The development of the United States’ maritime strategy remains a source of enduring fascination for naval watchers. Peter D. Haynes’ exceptional book provides insights into the various beliefs, dogmas, ideologies and motivations that animated the US Navy’s strategy as it evolved through the decades after the Cold War. An in-depth inquiry into the US Navy’s intellectual journey, the book is a useful account for anyone studying America’s maritime strategic evolution: how US naval leadership responded to the needs of the changing geopolitical environment, the strategic ends maritime power was used to accomplish and why the strategy evolved from a navy-centric operations philosophy into a truly maritime strategy, including the US Marine Corps and Coast Guard.
This is a perceptive and insightful book, meant to inform and educate. Haynes throws critical light on the US institutional approach to maritime strategy and evaluates its development, including the lively debates that marked the stages of its evolution. The author also criticises flawed aspects of maritime policies, highlighting the failings of senior naval officers and thought leaders as they went about the task of refining maritime strategy to advance specific strategic goals.
Haynes begins with US naval strategy in the initial years of the Cold War, when the navy established an unarticulated strategy of generic operational flexibility. Key to the strategy, he notes, was forward deployment, a cornerstone of US maritime doctrine and an intuitive expression of how the navy defines its purpose and identity. The navy’s contingent and implicit outlook contrasted heavily with the reductionist, explicit and rigid approach of US political strategy, which emphasised declaratory postures. To satisfy the political leadership and tackle competition from the Air Force, the navy leadership embedded policies of nuclear deterrence in war plans to emphasise the navy’s central place in national military strategy.
Haynes observes that a key problem in the post-Cold War era was the navy’s institutional culture’s indifference to new strategic thinking. In the years following the disintegration of the Soviet Union, US maritime analysts remained preoccupied with the use of force, continuing to view the navy through the lenses of deterrence and coercion. This was partly due to the Cold War experience, which institutionalised the adversary, creating an organisational culture unfriendly to the use of maritime power for law-enforcement and other benign purposes. The navy’s emphasis on deterrence continued long after the decline of the USSR, frustrating broader systemic efforts to forge a comprehensive and balanced maritime strategy.
In subsequent years, the US Navy redefined the terms of its own relevance by institutionalising the revolutionary argument that America’s vital interests lie not in the defence of territory and lives but in preserving the relationship between state power and the international political economy. The journey was fraught with challenges, above all the tussle between ‘tactical goals’ and ‘strategic policy’. Strategic theorists had implanted a way of thinking that was ‘hyper-rationalist, a-political and a-historic’, turning ‘strategy into deterrence and deterrence into an esoteric intellectual exercise’. The preoccupation with high-tech shortcuts and quick decisive tactical victory followed the US military’s belief in the rationalist tradition of Swiss military theorist Antoine-Henri Jomini, who advocated the separation of military and political goals.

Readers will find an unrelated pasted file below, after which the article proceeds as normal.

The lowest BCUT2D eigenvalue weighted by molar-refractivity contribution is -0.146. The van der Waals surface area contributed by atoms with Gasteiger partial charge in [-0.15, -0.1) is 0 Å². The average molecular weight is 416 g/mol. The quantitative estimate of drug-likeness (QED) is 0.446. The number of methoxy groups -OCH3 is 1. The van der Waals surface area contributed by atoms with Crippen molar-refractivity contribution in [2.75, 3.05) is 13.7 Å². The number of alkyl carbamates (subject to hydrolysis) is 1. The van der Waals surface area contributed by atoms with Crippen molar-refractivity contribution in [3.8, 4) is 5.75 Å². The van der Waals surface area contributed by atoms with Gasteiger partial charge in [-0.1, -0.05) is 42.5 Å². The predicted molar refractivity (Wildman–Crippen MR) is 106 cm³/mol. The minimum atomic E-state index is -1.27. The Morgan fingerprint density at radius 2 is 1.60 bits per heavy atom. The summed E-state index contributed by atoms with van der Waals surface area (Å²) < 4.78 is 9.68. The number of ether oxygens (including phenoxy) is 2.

The task for naval leadership was to overcome psychological hurdles in redefining maritime power as an instrument in support of land operations. The first post-Cold War strategy document in 1992 highlighted naval force as a tool of influence, deterrence and littoral dominance. Though forward-looking, this strategy was soon replaced by emphasis upon presence and cross-spectrum enabling capabilities, reinterpreting naval power as a tool of foreign policy.
In the 2000s, the political leadership goaded naval leaders to focus attention on influencing events ashore in support of geopolitical objectives. Much talk in this time centred on interlocking dependencies that made the highly globalised US economy vulnerable to crisis and conflict overseas. The thrust of the navy’s efforts in those years was on developing the ways and means to tackle regional anti-access and area-denial strategies.
Haynes suggests that the move towards a truly cooperative and integrated strategy began in 2005 when Admiral Mike Mullen took charge as Chief of Naval Operations. In a document signed by President Bush that year, Mullen’s team of strategists underscored the relationship between sea-power, national maritime security and global prosperity.
Haynes’ portrayal of American naval culture will resonate with many naval officers familiar with the challenges of doctrine formation and strategic planning. The depiction of essential divisions within the US naval community in the post-Cold War years is moreover an allegory for modern day disjunctions in strategic thought elsewhere.
An interesting narration of the US Navy’s fascinating institutional history, Haynes’ book is recommended reading for maritime scholars and strategic planners. It is a long, winding and somewhat clunky story but a compelling read with a message that is both instructive and inspirational.
Peter D. Haynes, Toward a New Maritime Strategy: American Naval Thinking in the Post-Cold War Era, Naval Institute Press, 2015.
Abhijit Singh is Senior Fellow and Head of Maritime Policy Initiative at the Observer Research Foundation (ORF) in New Delhi. A former Indian naval officer, he was involved in the drafting of the Indian navy’s maritime strategy document “Freedom of the Seas” in 2007.